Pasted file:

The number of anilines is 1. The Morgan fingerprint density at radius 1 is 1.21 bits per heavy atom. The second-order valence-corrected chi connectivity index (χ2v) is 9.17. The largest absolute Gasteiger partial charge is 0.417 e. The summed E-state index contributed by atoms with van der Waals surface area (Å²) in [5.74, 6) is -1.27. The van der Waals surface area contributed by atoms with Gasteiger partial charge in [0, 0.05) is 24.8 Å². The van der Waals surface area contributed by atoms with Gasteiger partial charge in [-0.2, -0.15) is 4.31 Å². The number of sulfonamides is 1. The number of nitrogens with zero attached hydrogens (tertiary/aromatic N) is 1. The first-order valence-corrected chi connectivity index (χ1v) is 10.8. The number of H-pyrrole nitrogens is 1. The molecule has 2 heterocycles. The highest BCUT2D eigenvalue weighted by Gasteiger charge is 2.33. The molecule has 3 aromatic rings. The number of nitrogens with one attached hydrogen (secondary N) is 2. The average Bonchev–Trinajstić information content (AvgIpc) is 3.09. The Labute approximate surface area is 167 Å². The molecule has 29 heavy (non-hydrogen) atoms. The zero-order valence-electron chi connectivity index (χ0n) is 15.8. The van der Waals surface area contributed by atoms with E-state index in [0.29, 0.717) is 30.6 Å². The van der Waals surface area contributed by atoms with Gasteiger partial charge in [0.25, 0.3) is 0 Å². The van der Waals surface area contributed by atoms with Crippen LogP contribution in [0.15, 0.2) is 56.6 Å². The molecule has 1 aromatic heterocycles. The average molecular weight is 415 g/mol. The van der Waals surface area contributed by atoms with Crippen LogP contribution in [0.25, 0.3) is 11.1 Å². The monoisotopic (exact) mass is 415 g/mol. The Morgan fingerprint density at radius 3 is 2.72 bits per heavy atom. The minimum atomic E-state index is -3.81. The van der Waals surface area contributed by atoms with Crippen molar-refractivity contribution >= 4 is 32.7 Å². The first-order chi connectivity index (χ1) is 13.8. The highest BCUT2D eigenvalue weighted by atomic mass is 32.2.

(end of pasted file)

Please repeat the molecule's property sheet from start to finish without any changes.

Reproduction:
The number of anilines is 1. The Morgan fingerprint density at radius 1 is 1.21 bits per heavy atom. The second-order valence-corrected chi connectivity index (χ2v) is 9.17. The largest absolute Gasteiger partial charge is 0.417 e. The summed E-state index contributed by atoms with van der Waals surface area (Å²) in [5.74, 6) is -1.27. The van der Waals surface area contributed by atoms with Gasteiger partial charge in [0, 0.05) is 24.8 Å². The van der Waals surface area contributed by atoms with Gasteiger partial charge in [-0.2, -0.15) is 4.31 Å². The number of sulfonamides is 1. The number of nitrogens with zero attached hydrogens (tertiary/aromatic N) is 1. The first-order valence-corrected chi connectivity index (χ1v) is 10.8. The number of H-pyrrole nitrogens is 1. The molecule has 2 heterocycles. The highest BCUT2D eigenvalue weighted by Gasteiger charge is 2.33. The molecule has 3 aromatic rings. The number of nitrogens with one attached hydrogen (secondary N) is 2. The average Bonchev–Trinajstić information content (AvgIpc) is 3.09. The Labute approximate surface area is 167 Å². The molecule has 29 heavy (non-hydrogen) atoms. The zero-order valence-electron chi connectivity index (χ0n) is 15.8. The van der Waals surface area contributed by atoms with E-state index in [0.29, 0.717) is 30.6 Å². The van der Waals surface area contributed by atoms with Gasteiger partial charge in [0.25, 0.3) is 0 Å². The van der Waals surface area contributed by atoms with Crippen LogP contribution in [0.15, 0.2) is 56.6 Å². The molecule has 1 aromatic heterocycles. The average molecular weight is 415 g/mol. The van der Waals surface area contributed by atoms with Crippen LogP contribution in [0.25, 0.3) is 11.1 Å². The monoisotopic (exact) mass is 415 g/mol. The Morgan fingerprint density at radius 3 is 2.72 bits per heavy atom. The minimum atomic E-state index is -3.81. The van der Waals surface area contributed by atoms with Crippen molar-refractivity contribution >= 4 is 32.7 Å². The first-order chi connectivity index (χ1) is 13.8. The highest BCUT2D eigenvalue weighted by atomic mass is 32.2.